Troubles started right away, however, with local people complaining of a rotten egg-like smell and of dust emissions. Some reported rashes after swimming in nearby lakes. Last year, a worker died after inhaling high levels of hydrogen sulphide.
The problems weren't just environmental. A crushing system required rebuilding in 2009, halting output for months. In 2010, problems at a hydrogen plant again stopped work, and the company has constantly missed production targets since then.
Last year Talvivaara repeatedly cut its target from an original 25,000-30,000 tonnes, and actual production was under 13,000 tonnes. It forecasts this will pick up to 18,000 tonnes this year, still far short of its full annual target of 50,000 which Pera says will probably be reached by 2017-2018.
Analysts say the frequency of the setbacks show Talvivaara's problems aren't just bad luck. Cailey Barker, mining analyst at Numis Securities, said the company was trying to achieve levels of nickel extraction possible only for bigger organisations.
"It is a 40 million pound company doing something a major should be having a crack at," Barker said. "It was very easy to look at the headline numbers and get fooled - 50,000 tonnes looks great on paper but it just doesn't work."
Some analysts say initial tests of the bioheapleaching process may have been too limited to reveal problems that are inevitable with such large-scale production.
Many also say Talvivaara lacked adequate back-up plans to deal with the unexpected, such as heavy rains that also disrupted production last year. The company says it has been improving operations, particularly around water management.
Talvivaara's fourth-quarter operating loss totalled 57 million euros ($74.4 million), including 23 million euros in costs related to the November leak. Such costs, along with the halts to production, forced it to make a cash call of 261 million euros from shareholders last month.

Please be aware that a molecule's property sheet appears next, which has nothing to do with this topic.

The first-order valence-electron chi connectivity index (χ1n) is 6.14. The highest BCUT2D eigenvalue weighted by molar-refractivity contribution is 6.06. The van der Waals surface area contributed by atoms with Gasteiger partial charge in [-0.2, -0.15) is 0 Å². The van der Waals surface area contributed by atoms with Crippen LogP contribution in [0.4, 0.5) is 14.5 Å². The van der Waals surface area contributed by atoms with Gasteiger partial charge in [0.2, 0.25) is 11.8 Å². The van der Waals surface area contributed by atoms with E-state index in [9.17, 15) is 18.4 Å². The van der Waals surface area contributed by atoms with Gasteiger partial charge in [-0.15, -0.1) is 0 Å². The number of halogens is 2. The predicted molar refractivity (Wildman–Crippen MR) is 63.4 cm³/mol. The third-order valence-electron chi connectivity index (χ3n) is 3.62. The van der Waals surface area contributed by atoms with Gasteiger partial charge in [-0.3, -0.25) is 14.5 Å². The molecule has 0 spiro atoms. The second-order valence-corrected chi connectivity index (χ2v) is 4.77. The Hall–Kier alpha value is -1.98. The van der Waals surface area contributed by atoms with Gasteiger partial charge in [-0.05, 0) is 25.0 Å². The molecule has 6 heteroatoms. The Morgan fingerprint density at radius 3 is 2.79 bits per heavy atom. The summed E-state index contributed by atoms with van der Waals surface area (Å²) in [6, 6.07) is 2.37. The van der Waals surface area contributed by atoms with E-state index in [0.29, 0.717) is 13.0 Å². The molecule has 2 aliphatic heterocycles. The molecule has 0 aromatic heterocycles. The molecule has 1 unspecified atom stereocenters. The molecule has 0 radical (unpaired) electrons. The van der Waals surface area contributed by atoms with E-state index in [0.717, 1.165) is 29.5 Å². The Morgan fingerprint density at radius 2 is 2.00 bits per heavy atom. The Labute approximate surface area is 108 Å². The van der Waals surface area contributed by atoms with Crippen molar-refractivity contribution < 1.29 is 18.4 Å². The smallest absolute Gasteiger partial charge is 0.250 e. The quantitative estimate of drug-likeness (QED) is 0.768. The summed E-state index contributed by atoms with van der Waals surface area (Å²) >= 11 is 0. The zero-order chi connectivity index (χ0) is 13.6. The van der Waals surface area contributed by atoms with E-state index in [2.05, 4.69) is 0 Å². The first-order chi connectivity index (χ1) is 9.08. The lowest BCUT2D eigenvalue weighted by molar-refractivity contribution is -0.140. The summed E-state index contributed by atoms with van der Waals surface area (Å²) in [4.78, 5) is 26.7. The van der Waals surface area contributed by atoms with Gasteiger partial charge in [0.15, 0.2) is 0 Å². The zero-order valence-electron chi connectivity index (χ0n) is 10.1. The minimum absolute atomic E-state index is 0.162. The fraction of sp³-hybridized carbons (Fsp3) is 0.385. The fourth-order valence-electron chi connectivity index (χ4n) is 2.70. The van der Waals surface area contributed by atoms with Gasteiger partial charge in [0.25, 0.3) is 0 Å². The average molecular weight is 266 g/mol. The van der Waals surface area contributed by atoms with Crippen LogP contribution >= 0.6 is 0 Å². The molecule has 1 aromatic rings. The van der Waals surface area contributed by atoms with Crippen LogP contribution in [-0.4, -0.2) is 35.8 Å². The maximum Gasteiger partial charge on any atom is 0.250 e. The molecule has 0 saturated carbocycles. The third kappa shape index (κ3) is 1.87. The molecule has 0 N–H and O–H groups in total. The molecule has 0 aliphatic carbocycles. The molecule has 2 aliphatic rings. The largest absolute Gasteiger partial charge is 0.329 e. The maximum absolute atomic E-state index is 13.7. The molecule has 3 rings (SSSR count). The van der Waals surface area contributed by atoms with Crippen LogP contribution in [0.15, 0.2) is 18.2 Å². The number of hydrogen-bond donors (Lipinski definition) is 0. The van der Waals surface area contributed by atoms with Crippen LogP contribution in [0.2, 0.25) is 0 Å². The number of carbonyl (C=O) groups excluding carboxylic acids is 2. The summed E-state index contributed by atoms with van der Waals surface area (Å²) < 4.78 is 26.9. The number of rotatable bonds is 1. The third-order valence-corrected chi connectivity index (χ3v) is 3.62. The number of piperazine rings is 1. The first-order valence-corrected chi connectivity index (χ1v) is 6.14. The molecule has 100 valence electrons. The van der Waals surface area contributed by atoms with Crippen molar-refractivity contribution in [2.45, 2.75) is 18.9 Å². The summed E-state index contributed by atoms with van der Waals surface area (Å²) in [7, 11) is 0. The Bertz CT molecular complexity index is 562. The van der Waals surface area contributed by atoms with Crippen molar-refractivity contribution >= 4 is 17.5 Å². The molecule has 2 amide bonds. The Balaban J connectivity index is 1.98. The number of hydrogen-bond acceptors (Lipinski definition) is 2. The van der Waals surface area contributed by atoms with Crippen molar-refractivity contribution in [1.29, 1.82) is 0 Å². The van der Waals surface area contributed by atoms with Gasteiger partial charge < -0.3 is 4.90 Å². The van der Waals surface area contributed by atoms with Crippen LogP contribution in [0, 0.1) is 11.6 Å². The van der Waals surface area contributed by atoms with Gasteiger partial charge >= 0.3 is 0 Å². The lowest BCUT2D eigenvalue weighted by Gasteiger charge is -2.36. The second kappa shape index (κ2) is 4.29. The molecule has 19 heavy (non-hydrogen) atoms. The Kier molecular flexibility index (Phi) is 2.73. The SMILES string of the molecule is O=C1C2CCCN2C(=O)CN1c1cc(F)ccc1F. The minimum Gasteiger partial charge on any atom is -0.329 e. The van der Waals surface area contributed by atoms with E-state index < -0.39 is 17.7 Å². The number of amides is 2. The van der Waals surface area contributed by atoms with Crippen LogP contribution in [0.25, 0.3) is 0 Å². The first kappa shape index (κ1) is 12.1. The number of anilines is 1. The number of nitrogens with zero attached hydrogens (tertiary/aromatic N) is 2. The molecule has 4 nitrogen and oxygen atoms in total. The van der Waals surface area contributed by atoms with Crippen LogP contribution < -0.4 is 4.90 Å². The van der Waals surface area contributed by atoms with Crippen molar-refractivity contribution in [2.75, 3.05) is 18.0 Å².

The cash, secured with backing from state investment fund Solidium and mutual pension insurance firm Varma, is expected to help lower its debt levels and allow the mine to keep running for the next year or so.
But analysts say its survival beyond that depends on being able to push up production and roll over around 225 million euros in bonds maturing in 2015. These 4 percent bonds now trade with a 27.4 percent yield, up from less than 10 percent a year ago.
Pera is contrite about the problems but remains optimistic.
Last month he told Reuters that cash flow will turn positive next year after a negative 32.7 million euros in 2012, even if nickel prices stay low. The company has not changed its outlook since the weekend leak which it says has been fixed.
Markets are sceptical. Talvivaara shares hit a record low on Monday of 13 pence in London and 0.1555 euros in Helsinki after the latest leak. Despite bouncing back on news it had been nearly fixed, they remain down more than 90 percent from their 2011 highs.
Investors who have stayed loyal say they were encouraged by Solidium's support. Quorum Fund portfolio manager Marko Kyyronen, who holds Talvivaara bonds in his portfolio, said such a project of "national importance" warranted a long-term stance.
But he also said the most recent leak had worried investors who took part in the latest rights issue, the company's third. "After this, it will be very difficult to organise new share issues," he said.